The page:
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4. Obtaining your local copy of the distribution

You need a copy of the distribution on a writable disk which is accessible from the computer having the CD writer (duh!). If you want to incorporate the latest updates, this directory should (also) be accessible from a Linux machine, either from a local disk, an NFS mounted disk on a different computer, or a JAZ disk. You could copy the distribution from the RedHat CDs (recommended), or you could get it via FTP. If you choose to use FTP, there are two ways of doing it. You can use the wget based shell script presented in the following section or the mirror package as suggested in versions up to and including 1.34 of the howto (reported in section Using mirror).

4.1. Using wget and bash

This is not the simplest, even if, probably, the most accurate way. I like it because it works comparing the RPM versions of the files and not the dates/times or names (like the standard mirroring packages) and it checks the signatures of the updates each time it downloads some of them if configured to do so by means of the CHECKSIG variable in the rhcd.conf file.

Create a directory to hold the installation files and cd into it, then issue the command (which will download ~3Gb of data on your hard drive):

 
        $ wget -r -c -t0 -l0 --retr-symlinks -nH --cut-dirs=9 \
            ftp://ftp.mirror.ac.uk/sites/ftp.redhat.com/pub/redhat/linux/updates/7.3/en/os/i386
      

You will probably want to change the ftp download mirror and, consequently, the parameter passed to the --cut-dirs option. That's used, in fact, together with -nH to avoid the recreation of the ftp site directory hierarchy. For more information on how to use the option correctly you can have a look at the wget documentation and man page.

If you want to exclude one or more directories from the download, you can use the -X list option, where list represents a comma-separated list of directories. For example to exclude the SRPMS directory from the previous download, you would use:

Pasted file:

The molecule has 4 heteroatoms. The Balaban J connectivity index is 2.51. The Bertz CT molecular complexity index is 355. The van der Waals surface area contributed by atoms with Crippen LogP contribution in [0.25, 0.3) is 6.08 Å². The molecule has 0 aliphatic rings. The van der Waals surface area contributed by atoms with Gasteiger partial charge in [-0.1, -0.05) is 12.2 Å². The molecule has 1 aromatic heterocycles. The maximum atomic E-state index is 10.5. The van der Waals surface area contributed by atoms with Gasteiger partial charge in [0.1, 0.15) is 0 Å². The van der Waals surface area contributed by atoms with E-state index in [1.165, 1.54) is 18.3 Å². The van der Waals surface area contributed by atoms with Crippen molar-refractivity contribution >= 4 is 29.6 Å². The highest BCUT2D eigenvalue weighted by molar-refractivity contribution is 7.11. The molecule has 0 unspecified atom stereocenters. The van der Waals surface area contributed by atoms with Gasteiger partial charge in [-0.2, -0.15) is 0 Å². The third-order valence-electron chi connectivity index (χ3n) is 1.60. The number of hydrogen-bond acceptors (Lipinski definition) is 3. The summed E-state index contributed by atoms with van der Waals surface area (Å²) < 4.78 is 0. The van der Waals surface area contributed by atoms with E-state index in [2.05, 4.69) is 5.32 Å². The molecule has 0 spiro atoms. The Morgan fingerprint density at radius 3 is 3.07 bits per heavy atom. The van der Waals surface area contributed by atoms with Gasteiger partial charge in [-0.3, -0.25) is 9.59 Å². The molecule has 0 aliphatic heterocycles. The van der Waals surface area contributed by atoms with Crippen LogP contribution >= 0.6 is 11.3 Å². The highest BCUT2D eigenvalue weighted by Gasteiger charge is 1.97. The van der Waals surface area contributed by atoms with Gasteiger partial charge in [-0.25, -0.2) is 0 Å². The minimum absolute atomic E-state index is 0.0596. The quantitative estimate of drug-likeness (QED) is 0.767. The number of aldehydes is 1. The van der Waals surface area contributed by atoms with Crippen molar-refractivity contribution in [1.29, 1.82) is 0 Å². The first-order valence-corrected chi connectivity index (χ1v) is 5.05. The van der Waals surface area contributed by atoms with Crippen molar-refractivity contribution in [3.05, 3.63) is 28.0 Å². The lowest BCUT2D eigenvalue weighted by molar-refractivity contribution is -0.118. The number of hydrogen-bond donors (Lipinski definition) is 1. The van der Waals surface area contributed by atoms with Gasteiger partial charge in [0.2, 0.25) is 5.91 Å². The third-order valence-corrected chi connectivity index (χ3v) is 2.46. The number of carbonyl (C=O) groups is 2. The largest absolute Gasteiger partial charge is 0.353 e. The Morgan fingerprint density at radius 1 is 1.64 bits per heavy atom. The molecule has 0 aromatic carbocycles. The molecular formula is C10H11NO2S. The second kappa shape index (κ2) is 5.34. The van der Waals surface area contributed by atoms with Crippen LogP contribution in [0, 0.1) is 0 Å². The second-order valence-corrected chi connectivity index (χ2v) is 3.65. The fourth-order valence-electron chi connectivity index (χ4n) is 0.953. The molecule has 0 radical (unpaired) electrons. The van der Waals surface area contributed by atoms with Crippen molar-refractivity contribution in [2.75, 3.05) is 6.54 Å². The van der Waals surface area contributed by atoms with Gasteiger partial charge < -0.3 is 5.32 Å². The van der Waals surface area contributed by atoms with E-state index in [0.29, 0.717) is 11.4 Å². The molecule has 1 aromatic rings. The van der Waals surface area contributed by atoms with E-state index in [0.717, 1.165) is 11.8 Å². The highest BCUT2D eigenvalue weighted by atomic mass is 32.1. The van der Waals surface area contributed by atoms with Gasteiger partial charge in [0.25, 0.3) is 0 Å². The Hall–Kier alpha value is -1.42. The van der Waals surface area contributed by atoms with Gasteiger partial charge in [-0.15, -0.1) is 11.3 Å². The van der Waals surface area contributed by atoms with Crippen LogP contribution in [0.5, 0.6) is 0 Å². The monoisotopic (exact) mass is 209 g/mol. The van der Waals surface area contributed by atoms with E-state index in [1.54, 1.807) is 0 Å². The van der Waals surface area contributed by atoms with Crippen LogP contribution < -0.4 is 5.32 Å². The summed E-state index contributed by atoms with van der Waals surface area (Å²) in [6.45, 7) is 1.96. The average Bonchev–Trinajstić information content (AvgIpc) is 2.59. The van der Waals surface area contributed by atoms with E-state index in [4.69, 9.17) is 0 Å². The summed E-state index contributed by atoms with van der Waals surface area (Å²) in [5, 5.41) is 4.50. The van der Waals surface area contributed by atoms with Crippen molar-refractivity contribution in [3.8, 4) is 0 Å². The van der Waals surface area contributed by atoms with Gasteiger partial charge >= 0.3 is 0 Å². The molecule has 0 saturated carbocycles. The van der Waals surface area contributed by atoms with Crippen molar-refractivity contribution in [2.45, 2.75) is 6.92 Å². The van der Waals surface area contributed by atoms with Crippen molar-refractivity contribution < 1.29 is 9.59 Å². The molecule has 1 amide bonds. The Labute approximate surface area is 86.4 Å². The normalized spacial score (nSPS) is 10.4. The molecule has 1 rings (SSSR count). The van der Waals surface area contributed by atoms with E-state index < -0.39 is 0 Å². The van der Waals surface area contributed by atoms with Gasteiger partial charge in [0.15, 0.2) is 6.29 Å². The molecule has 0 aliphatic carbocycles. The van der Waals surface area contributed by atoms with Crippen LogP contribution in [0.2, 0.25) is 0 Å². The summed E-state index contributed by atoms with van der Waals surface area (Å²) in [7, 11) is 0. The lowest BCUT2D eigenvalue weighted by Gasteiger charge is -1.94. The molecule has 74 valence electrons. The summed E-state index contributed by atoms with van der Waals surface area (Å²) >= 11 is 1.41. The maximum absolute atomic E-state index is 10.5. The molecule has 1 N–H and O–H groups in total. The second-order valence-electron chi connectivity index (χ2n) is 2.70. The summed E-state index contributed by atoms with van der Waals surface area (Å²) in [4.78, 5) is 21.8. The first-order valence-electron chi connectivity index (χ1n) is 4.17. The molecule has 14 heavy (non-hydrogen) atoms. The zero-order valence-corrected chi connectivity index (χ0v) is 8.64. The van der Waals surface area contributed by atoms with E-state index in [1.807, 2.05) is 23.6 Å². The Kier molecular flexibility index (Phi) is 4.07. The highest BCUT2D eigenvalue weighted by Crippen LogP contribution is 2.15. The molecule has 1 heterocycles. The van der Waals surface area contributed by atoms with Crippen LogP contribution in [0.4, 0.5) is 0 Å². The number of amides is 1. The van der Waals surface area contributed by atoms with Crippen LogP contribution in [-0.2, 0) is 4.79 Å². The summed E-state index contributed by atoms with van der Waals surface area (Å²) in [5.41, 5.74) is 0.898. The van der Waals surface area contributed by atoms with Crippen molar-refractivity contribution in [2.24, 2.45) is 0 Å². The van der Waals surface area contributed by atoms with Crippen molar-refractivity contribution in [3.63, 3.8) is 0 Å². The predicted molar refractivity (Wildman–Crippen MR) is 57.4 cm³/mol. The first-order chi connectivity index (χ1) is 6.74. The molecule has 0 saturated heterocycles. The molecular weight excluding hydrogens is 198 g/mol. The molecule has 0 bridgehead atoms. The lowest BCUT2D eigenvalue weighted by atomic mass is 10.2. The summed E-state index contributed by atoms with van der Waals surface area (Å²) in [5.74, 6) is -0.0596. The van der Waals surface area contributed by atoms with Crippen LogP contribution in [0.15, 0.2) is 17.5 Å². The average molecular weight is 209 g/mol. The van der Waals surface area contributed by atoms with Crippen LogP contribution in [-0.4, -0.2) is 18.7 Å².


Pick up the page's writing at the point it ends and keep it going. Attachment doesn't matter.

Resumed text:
$ wget -r -c -t0 -l0 --retr-symlinks -nH --cut-dirs=9 \
            -X /sites/ftp.redhat.com/pub/redhat/linux/updates/7.3/en/os/i386/SRPMS \
            ftp://ftp.mirror.ac.uk/sites/ftp.redhat.com/pub/redhat/linux/updates/7.3/en/os/i386
      

This could be useful if you consider the size of the SRPMS directory (~1.2GB), or at least, I find it useful.

If you want to check the GPG signatures to make sure of the authenticity of the packages (which is something I suggest) you should install the gnupg package (needed only on Redhat 7.3) and import the security@redhat.com public key you can find in the root directory of the CDs (RPM-GPG-KEY) or on the RedHat website. The key is imported by running the command: gpg --import <filename> in releases up to and including 7.3, which is to be changed to read rpm --import <filename> for releases 8.0 and 9 (for more informations on this have a look at the GNU Privacy Guard and at the RPM - Redhat Package Manager websites).

If you want to check the rpm packages you can do it using the following command (I'm assuming you are issuing it from the directory you have completed the downloads in):

For releases up to and including 7.3:

 
        $ find . -name "*.rpm" -exec rpm -K --nopgp {} \; |grep "NOT *OK"
      

For release 8.0 and 9 (and for future releases as well I guess):

 
        $ find . -name "*.rpm" -exec rpm -K {} \; |grep "NOT *OK"
      

If you don't want to "bother" yourself with all these steps, I hope you want to check (at least) for the integrity of the downloaded files (which doesn't mean nobody has tampered with them), verifying the md5 signatures. This is done with:

For releases up to and including 7.3:

 
        $ find . -name "*.rpm" -exec rpm -K --nopgp --nogpg {} \; |grep "NOT *OK"